A writ of summons, an inter partes application and a unilateral application must comply with a number of statutory requirements set out in the Judicial Code, otherwise they will be null and void. These elements, which must be included, relate mainly to personal information about the parties involved, the subject of the application, the designation of the competent court and the date of the court hearing.
The writ of summons should therefore include, inter alia, the following information (Sections 43 and 702 of the Judicial Code):
- the signature of the court bailiff;
- surname, first names and residence of the applicant;
- surname, first names and residence or, where there is no permanent residence, the current address of the person on whom the summons is served;
- the subject matter and a brief summary of the arguments of the action;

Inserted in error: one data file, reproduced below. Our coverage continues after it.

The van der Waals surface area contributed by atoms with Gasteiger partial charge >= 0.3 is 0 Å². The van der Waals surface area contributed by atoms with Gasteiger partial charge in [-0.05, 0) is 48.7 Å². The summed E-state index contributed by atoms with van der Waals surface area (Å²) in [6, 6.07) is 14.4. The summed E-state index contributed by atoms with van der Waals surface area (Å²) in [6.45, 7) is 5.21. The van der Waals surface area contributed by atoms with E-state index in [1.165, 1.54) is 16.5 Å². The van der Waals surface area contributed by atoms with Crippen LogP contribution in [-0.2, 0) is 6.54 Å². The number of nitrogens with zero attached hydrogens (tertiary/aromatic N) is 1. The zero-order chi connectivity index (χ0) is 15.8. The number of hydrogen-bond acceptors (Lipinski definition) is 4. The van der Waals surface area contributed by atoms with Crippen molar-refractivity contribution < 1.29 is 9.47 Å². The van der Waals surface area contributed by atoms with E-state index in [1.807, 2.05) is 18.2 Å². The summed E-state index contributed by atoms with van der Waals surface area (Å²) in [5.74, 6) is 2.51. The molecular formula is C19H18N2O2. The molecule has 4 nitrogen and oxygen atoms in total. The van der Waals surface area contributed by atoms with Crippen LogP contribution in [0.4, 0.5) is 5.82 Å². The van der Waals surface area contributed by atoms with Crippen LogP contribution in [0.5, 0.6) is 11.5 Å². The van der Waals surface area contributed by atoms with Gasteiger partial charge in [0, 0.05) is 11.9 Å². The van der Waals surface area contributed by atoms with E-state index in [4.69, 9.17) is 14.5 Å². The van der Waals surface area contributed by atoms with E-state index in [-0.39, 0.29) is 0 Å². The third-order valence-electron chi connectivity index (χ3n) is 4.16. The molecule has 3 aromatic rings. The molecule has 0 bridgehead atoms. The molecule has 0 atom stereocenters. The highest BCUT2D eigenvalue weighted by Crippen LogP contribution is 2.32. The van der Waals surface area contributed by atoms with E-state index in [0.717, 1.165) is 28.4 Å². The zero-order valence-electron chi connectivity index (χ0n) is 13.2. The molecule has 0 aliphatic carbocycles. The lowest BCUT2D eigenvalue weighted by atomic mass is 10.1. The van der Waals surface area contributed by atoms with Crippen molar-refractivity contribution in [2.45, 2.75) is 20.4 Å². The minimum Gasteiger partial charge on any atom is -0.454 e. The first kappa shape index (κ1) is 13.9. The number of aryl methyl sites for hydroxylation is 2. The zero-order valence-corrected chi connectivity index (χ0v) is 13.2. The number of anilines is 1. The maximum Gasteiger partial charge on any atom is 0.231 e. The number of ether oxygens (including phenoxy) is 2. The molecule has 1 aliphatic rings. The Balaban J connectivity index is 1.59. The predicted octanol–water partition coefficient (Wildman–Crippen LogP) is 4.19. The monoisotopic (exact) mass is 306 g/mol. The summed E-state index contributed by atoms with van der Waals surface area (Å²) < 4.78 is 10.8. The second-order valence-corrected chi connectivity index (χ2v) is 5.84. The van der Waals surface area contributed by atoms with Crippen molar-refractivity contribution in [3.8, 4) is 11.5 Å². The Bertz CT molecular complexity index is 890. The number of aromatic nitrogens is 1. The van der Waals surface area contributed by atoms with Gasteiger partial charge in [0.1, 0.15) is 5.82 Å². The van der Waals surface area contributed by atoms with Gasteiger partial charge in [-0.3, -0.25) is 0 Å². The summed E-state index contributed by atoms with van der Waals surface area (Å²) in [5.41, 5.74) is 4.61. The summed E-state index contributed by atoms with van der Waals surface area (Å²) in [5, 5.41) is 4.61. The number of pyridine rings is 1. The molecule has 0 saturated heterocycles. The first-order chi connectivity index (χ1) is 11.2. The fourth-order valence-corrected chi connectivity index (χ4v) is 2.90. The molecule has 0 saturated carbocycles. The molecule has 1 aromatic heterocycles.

- the court before which the action is being brought;
- day, month, year and place where the writ was served and
- details of the place, date and time of the court hearing.
The inter partes application (Section 1034b of the Judicial Code) shall include:
- day, month, year;
- surname, first name, occupation and place of residence of the applicant and, where appropriate, title, and entry in the commercial register or trade register;
- surname, first name, place of residence and, where appropriate, title of the person on whom the summons is to be served;
- the subject matter and a brief summary of the arguments of the action;
- the court before which the action is being brought;
- the signature of the applicant or its lawyer.
A unilateral application must contain the following information (Section 1026 of the Judicial Code):
- day, month and year;
- surname, first name, occupation and place of residence of the applicant, and, where appropriate, surname, first name, place of residence and title of its legal representatives;